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Hypebeast Africa x Samsung Culture Scouts: “City of Art”

Hypebeast Africa x Samsung Culture Scouts: “City of Art”

Fresh back from the New Year, the Hypebeast Africa Culture Scouts take to their local areas to capture the unique street art that brightens up their commute and brings character to their cities.

Shot using Samsung’s S23 Ultra, the final brief spotlights murals, sculptures, and landmarks that keep their communities youthful and vibrant. From Johannesburg’s graffiti-clad Newton Bridge to iconic artist Esther Mahlangu’s mural gracing the front of the National Museum — diverse artistic freedom defines the streets of South Africa.

Check out the images from the Scouts’ brief below.

Hypebeast: How prominent is art in your city?

Day Marumo: In Johannesburg, art is a big part of our identity and brings our city to life with color and stories. It shows how imaginative we are. Our city’s art will always be a beautiful reminder of our creativity and the many voices of our people.

What did you capture for this brief?

I explored three towns: Braamfontein, Newtown, and Maboneng to document the different art styles around the city. Each artist I encountered brought their unique perspective and technique to their portraits, reflecting the rich tapestry of the city.

How does the city’s art inspire you?

The city is like a large art gallery with cool murals covering the streets. From paintings of historical figures, cultural symbols, and everyday life scenes, I’m drawn to the styles that authentically capture the spirit of people in the city.

I skate near the murals so it means a lot, and as an artist interested in portraits, seeing the various styles in Johannesburg is truly inspiring and has given me a deeper appreciation for the art that surrounds us.

Hypebeast: What did you capture for this brief?

Teboho Hlatshwayo: The images I’ve shot are documentation of the richness Johannesburg possesses in street art. Newtown is home to SA’s largest hip-hop music festival, and every year hundreds of graffiti artists come out to paint the beams under the Newtown bridge. For a 1km stretch, you can drive by some of the most beautiful murals you’ve ever seen.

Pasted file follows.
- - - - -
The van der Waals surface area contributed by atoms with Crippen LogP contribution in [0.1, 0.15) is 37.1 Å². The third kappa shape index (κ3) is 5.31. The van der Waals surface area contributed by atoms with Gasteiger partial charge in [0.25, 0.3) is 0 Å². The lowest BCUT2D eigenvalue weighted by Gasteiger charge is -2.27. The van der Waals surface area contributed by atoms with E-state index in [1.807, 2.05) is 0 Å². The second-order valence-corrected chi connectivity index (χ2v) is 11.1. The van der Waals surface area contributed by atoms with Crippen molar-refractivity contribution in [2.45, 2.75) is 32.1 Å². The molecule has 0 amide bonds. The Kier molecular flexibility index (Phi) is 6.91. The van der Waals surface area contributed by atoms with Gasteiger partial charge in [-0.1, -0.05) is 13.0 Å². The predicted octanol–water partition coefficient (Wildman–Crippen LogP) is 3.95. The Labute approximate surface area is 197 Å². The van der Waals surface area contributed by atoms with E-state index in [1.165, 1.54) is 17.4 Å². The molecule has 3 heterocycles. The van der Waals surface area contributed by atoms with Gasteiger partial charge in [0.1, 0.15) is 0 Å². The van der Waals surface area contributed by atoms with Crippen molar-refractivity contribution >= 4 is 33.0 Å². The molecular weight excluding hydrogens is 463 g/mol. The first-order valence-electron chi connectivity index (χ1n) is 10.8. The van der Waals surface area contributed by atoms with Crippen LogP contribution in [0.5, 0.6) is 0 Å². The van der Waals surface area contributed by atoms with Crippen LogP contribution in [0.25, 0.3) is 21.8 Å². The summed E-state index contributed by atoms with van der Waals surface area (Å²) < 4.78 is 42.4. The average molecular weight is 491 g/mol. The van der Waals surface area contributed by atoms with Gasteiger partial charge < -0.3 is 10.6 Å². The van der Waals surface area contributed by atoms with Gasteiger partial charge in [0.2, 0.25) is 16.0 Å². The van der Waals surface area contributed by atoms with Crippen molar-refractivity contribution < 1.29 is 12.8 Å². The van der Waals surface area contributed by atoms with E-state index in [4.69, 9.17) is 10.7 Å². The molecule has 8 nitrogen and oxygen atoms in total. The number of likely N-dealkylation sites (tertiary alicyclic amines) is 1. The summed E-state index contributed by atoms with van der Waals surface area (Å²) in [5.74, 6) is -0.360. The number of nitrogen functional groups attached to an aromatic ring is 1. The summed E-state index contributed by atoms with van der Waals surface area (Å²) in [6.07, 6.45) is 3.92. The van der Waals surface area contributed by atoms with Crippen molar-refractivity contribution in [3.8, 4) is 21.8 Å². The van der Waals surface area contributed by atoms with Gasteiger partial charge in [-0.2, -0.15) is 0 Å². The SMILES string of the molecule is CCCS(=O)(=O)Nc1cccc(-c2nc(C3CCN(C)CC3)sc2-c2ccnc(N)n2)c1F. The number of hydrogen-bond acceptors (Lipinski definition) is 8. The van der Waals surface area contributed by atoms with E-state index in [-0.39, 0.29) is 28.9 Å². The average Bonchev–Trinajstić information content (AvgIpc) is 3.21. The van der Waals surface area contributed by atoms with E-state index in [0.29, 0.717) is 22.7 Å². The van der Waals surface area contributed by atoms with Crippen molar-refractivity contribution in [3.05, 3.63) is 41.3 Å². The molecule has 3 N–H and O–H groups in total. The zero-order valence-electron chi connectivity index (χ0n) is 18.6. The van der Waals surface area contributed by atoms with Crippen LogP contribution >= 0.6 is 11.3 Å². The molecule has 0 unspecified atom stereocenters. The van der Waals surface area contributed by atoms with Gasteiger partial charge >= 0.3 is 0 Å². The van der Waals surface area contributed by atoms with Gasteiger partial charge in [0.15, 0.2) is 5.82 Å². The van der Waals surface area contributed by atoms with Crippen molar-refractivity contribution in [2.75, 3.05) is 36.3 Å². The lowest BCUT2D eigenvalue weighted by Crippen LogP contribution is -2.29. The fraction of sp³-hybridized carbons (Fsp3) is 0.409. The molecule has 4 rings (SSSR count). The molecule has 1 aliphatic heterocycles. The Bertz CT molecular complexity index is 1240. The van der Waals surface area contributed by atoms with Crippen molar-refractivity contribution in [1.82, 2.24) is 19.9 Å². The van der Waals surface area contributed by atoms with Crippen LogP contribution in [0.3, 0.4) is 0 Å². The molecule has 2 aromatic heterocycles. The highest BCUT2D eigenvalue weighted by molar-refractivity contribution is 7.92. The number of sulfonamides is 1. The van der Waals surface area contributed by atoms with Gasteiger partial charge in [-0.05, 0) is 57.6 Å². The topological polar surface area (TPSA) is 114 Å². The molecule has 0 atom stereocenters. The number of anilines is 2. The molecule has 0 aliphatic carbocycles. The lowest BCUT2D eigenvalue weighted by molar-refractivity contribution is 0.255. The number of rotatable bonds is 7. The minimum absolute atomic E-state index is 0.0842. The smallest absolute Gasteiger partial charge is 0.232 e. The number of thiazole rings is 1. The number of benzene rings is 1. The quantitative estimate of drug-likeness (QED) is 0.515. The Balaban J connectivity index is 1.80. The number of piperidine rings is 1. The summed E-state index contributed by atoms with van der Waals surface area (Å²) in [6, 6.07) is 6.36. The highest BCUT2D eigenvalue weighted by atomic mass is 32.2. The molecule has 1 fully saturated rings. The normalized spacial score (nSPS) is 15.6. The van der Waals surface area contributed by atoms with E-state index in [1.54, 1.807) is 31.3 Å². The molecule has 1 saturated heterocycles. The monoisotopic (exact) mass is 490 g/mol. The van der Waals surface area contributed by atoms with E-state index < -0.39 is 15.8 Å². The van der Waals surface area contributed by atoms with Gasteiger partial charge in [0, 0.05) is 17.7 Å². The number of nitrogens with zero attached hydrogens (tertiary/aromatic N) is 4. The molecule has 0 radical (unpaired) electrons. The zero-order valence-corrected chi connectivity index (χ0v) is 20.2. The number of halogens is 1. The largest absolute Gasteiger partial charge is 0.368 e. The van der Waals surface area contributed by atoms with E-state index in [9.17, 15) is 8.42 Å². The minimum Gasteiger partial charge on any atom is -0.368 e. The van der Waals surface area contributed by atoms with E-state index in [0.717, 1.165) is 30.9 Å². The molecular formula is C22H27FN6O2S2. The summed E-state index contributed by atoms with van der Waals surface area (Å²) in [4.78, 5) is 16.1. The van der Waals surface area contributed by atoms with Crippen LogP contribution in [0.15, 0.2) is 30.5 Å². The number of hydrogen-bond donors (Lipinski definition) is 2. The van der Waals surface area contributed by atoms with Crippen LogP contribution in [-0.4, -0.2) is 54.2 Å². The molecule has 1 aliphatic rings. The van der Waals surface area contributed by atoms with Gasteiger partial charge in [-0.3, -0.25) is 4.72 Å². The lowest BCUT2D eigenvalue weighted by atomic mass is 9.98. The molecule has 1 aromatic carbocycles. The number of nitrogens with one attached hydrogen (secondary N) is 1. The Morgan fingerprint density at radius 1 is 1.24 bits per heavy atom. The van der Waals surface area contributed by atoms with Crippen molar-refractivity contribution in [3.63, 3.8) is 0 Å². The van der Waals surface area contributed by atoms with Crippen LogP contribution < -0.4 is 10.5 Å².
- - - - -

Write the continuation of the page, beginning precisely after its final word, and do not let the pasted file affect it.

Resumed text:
Why do you think its inspiration resonates with you and your community?

The one thing I love the most about hip-hop is that it provides all people with multiple points of entry into the community. It gives way to channel self-expression and gives direction to those who feel lost. You don’t have to be good at one specific thing to participate and contribute to the culture, if you’re good at speaking you can take up rap, if you’re into physical activity you can dance, and if you’re any good at drawing/painting you can get into graffiti — which is one art form you can find anywhere and anytime.

What draws you to street art in particular?

Graffiti is interesting in that it’s one of the few practices where the artists don’t want to be famous (mostly because vandalism is illegal and people consider painting walls as vandalism). The artists seem more focused on making the world a little more interesting with their signature tags/throw-ups. Honestly, it provides a much-needed intermission from the dull views of cement and steel.

Hypebeast: Tell us a bit about what you capture for this brief.

Nondumiso Shange: The sculptured art outside Rosebank by Circa and Everead is a captivating display that enhances the vibrant atmosphere of the trendy neighborhood in Johannesburg. The outdoor art features a diverse style, including a compelling human face sculpture, a rainbow-like installation, and a striking horse sculpture.

What stands out to you about these pieces?

These artworks contribute to the aesthetic appeal of Rosebank, providing a visually appealing experience for anyone passing through the area. The blend of creativity and diversity in these sculptures makes them enjoyable for art enthusiasts and casual observers alike.

Hypebeast: As the only Culture Scout from Cape Town, take us through the pieces you came across in your city.

Mikhalia Vera Martha Petersen: From the hustle and bustle of the main road in Woodstock, you can see the Breezeyoko mural commissioned by the iconic Chimerenaga. A multidimensional project that combines a print magazine, a workspace, a platform for editorial and curatorial activities, an online library, and a radio station (the Pan-African Space Station).

I usually take a taxi to the CBD and often walk past this mural on Spin Street, created by an unknown artist which always stands out to me. Walking through The Company Garden and the iconic Esther Mahlangu mural graces the facade of the South African National Museum. On my way to complete my journey at Bo-Kaap, I captured a mural commissioned by Baz Art, one of the boys from my neighborhood.

To find out more information on the Samsung S23 Ultra that the Culture Scouts used to capture their “City of Art” check out the brand’s website now.

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